TechTarget editors analyze recent major introductions of generative AI products from Oracle, Salesforce and SAP.
September 2023 could go down as a milestone in generative AI's transformation of ERP, thanks to Oracle's massive GenAI rollout at its annual CloudWorld conference and similar announcements by rivals Salesforce and SAP.
For several years, Oracle has steadily added narrowly targeted machine learning and natural language processing apps to its Oracle Fusion Cloud ERP, eschewing the general-purpose AI platforms initially favored by other ERP vendors. Instead, Oracle has mostly concentrated on building practical AI features for tedious tasks like invoice matching, time-and-expense entry and account reconciliation.
At its recently concluded conference, Oracle introduced around 50 GenAI features across its Fusion Cloud Applications Suite, which includes SaaS ERP, HR, customer experience and supply chain management. The features will appear in the next two quarterly releases.
In the podcast, I discussed the Oracle GenAI news and competing announcements from Salesforce and SAP with Brian McKenna, business applications editor at London-based ComputerWeekly, who was on site at CloudWorld in Las Vegas.
GenAI throughout the Oracle stack
The new GenAI features for Oracle's CX and healthcare applications received extra attention. Among the CX GenAI tools are Assisted Knowledge Articles -- content created to help customer service representatives handle issues as they arise -- and generative AI that helps field-service agents find instructions about a specific problem.
The new healthcare tools include a GenAI assistant that helps patients handle their medical records, and the voice-driven Oracle Clinical Digital Assistant, which can take over some manual tasks from healthcare providers.
Oracle also said it was adding GenAI to lower layers of the infrastructure stack that supports the Fusion SaaS suite.
Oracle also said it is augmenting OCI with a new generation of Nvidia graphics processing units, which are increasingly used for training large AI models. The Oracle Database and Autonomous Database also got new GenAI features, and the reporting warehouse in the Fusion Data Intelligence Platform added the ability to apply machine learning and other AI to third-party data and GenAI that can recommend actions.
Salesforce and SAP announce GenAI products
Earlier in the month, CRM market leader Salesforce unveiled the GenAI upgrade of its Einstein AI platform at the annual Dreamforce conference in San Francisco. Named Einstein 1, the product makes the Copilot GenAI assistant available in every Salesforce application. The new Einstein Copilot Studio lets users customize AI models to improve their accuracy and align them with corporate policies.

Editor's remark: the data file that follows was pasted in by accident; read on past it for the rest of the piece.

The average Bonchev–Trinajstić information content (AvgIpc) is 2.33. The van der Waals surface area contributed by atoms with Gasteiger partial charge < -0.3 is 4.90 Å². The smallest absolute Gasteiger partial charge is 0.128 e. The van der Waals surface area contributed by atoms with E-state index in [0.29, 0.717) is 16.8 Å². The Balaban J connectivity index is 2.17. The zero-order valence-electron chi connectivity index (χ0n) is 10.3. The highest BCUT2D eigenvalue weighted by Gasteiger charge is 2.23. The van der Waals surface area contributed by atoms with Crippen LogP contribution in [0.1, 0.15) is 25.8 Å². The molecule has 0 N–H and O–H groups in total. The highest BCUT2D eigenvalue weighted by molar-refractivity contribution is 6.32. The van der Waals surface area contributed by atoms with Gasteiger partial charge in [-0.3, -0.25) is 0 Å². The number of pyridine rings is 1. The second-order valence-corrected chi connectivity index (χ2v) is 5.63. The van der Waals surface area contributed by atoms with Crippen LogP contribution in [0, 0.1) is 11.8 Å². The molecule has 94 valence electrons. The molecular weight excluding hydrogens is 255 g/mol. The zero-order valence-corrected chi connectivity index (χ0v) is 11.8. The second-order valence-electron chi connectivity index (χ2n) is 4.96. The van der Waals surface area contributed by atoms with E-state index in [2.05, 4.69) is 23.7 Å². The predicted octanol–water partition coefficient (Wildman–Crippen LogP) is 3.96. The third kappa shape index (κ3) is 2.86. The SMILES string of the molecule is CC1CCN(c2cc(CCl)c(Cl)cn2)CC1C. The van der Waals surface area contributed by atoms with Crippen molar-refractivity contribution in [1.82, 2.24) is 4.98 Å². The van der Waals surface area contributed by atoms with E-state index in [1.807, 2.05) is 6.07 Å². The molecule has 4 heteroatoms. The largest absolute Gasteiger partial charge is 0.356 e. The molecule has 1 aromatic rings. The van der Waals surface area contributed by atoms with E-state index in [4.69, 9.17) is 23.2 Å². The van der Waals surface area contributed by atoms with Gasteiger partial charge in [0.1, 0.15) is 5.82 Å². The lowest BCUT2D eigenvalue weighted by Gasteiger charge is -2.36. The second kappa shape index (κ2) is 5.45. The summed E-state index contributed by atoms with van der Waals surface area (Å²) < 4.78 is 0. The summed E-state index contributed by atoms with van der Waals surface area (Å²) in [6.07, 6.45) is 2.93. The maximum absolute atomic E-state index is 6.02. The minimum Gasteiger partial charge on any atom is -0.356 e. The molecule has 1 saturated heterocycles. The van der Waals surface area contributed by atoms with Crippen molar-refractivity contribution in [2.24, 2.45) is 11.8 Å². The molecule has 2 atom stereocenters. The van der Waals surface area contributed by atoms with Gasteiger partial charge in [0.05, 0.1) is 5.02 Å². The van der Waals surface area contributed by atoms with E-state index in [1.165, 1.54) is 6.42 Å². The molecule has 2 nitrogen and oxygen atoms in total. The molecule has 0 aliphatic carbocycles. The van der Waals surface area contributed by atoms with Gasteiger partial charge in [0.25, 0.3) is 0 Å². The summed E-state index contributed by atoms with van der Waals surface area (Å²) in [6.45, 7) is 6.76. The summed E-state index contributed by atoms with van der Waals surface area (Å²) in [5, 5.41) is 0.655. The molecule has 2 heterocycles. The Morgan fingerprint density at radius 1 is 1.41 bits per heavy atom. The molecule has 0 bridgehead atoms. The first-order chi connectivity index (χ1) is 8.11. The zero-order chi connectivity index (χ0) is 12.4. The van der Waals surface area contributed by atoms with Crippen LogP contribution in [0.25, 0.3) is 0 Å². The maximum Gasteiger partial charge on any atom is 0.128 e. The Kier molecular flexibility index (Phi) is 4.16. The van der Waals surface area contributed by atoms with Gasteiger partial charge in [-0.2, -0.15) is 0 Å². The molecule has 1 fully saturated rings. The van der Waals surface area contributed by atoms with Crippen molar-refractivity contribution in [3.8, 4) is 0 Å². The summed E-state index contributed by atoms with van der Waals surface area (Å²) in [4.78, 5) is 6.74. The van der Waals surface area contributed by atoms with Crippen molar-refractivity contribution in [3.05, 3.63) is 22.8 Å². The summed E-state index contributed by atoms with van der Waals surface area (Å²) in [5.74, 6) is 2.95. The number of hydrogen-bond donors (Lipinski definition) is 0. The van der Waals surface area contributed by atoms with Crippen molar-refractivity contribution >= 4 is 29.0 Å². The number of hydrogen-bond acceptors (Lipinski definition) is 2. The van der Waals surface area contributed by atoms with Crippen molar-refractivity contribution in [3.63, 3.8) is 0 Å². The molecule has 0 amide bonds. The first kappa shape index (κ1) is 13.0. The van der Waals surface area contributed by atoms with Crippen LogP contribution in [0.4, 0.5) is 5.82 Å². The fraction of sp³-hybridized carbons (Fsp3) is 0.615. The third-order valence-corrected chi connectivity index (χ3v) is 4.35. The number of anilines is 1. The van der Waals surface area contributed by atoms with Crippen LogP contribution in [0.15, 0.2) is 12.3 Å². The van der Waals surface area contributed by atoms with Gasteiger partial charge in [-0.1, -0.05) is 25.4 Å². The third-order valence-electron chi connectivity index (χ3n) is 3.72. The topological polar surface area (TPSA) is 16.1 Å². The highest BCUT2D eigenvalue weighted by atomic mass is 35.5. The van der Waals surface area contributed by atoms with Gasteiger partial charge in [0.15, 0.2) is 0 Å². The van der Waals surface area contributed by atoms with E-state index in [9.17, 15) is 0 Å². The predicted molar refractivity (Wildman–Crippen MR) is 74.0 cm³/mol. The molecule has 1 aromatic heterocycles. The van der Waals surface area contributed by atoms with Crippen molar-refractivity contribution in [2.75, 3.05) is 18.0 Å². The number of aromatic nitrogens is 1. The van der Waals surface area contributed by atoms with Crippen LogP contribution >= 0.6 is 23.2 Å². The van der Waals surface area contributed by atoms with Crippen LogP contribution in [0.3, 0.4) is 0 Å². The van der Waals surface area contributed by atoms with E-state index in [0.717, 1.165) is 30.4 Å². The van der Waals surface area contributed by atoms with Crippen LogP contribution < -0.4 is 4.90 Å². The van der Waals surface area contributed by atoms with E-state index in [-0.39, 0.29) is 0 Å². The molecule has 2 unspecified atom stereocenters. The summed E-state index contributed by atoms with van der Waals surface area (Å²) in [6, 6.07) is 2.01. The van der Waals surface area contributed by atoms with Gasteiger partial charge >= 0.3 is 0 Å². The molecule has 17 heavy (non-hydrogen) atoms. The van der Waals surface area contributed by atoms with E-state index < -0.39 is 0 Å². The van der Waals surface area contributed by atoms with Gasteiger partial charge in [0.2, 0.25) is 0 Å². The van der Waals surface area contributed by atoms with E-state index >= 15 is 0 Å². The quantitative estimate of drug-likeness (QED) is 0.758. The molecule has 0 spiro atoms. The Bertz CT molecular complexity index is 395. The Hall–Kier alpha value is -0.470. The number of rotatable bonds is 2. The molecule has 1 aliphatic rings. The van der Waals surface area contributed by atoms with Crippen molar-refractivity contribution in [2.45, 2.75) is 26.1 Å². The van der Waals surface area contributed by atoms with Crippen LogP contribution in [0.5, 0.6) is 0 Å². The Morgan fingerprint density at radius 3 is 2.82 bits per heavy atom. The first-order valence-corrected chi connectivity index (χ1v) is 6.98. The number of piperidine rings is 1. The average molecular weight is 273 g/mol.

And in an apparent effort to not concede September to two of its biggest rivals, SAP countered by announcing a GenAI assistant called Joule that it plans to embed in SAP cloud applications and the SAP Business Technology Platform (BTP), its application development and infrastructure platform. Joule will be available in the SAP SuccessFactors HR system later this year and S/4HANA Cloud, public edition -- SAP's multi-tenant SaaS ERP -- early in 2024. Customer Experience, Ariba and BTP will follow, according to a press release.
A more conversational UX for ERP
Most of the new Oracle GenAI features are oriented toward making the UI more human-like and natural. That's not surprising, since facility with language is generative AI's biggest strength.
Consultants, analysts and even some vendors have long disparaged core ERP (modules for near-universal business processes such as accounting and financial management, HR, inventory management and procurement) as mere "systems of record." They say higher-level, usually SaaS applications for AI, customer experience, analytics and omnichannel commerce are where digital transformation really happens.
The big blast of GenAI tools from arguably the three biggest makers of enterprise applications intensifies the shift away from core ERP by providing a more user-friendly UX that insulates users from the guts of ERP.
Other topics discussed include the following:
- Ellison's perennial hyping of OCI's technical superiority, a picture not reflected in the platform's continued single-digit market share, far behind leaders AWS, Microsoft Azure, Google Cloud Platform and Alibaba.
- Other new GenAI healthcare applications highlighted at CloudWorld, as Oracle builds on its 2021 acquisition of Cerner, a vendor of electronic health record technology.
- Whether the vendors now embedding GenAI throughout mission-critical business systems have adequate safeguards in place against the highly publicized errors and hallucinations of popular tools like ChatGTP.
To hear the podcast, click on the player above.